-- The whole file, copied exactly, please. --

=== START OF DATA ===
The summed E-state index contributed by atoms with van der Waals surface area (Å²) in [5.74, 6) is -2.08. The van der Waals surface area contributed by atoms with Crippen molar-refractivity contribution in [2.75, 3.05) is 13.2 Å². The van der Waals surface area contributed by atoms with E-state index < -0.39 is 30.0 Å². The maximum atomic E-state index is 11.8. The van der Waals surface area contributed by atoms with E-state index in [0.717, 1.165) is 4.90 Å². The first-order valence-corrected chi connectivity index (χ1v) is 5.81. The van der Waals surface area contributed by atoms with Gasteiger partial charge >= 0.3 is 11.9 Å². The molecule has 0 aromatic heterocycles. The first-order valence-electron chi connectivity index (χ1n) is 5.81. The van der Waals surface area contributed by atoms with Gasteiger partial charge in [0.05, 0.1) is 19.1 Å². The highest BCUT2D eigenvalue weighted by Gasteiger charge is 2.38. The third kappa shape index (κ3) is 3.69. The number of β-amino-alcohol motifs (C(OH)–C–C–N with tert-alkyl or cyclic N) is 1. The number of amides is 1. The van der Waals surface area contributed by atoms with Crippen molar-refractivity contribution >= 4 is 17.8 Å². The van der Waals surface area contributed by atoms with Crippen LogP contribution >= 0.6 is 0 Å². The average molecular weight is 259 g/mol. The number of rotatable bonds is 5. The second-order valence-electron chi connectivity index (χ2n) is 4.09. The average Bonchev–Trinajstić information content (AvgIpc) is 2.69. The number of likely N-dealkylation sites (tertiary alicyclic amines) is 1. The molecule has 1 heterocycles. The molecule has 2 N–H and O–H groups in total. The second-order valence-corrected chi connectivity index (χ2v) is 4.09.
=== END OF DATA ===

The summed E-state index contributed by atoms with van der Waals surface area (Å²) in [5.74, 6) is -2.08. The van der Waals surface area contributed by atoms with Crippen molar-refractivity contribution in [2.75, 3.05) is 13.2 Å². The van der Waals surface area contributed by atoms with E-state index < -0.39 is 30.0 Å². The maximum atomic E-state index is 11.8. The van der Waals surface area contributed by atoms with E-state index in [0.717, 1.165) is 4.90 Å². The first-order valence-corrected chi connectivity index (χ1v) is 5.81. The van der Waals surface area contributed by atoms with Gasteiger partial charge >= 0.3 is 11.9 Å². The molecule has 0 aromatic heterocycles. The first-order valence-electron chi connectivity index (χ1n) is 5.81. The van der Waals surface area contributed by atoms with Gasteiger partial charge in [0.05, 0.1) is 19.1 Å². The highest BCUT2D eigenvalue weighted by Gasteiger charge is 2.38. The third kappa shape index (κ3) is 3.69. The number of β-amino-alcohol motifs (C(OH)–C–C–N with tert-alkyl or cyclic N) is 1. The number of amides is 1. The van der Waals surface area contributed by atoms with Crippen molar-refractivity contribution >= 4 is 17.8 Å². The van der Waals surface area contributed by atoms with Crippen LogP contribution >= 0.6 is 0 Å². The average molecular weight is 259 g/mol. The number of rotatable bonds is 5. The second-order valence-electron chi connectivity index (χ2n) is 4.09. The average Bonchev–Trinajstić information content (AvgIpc) is 2.69. The number of likely N-dealkylation sites (tertiary alicyclic amines) is 1. The molecule has 1 heterocycles. The molecule has 2 N–H and O–H groups in total. The second-order valence-corrected chi connectivity index (χ2v) is 4.09.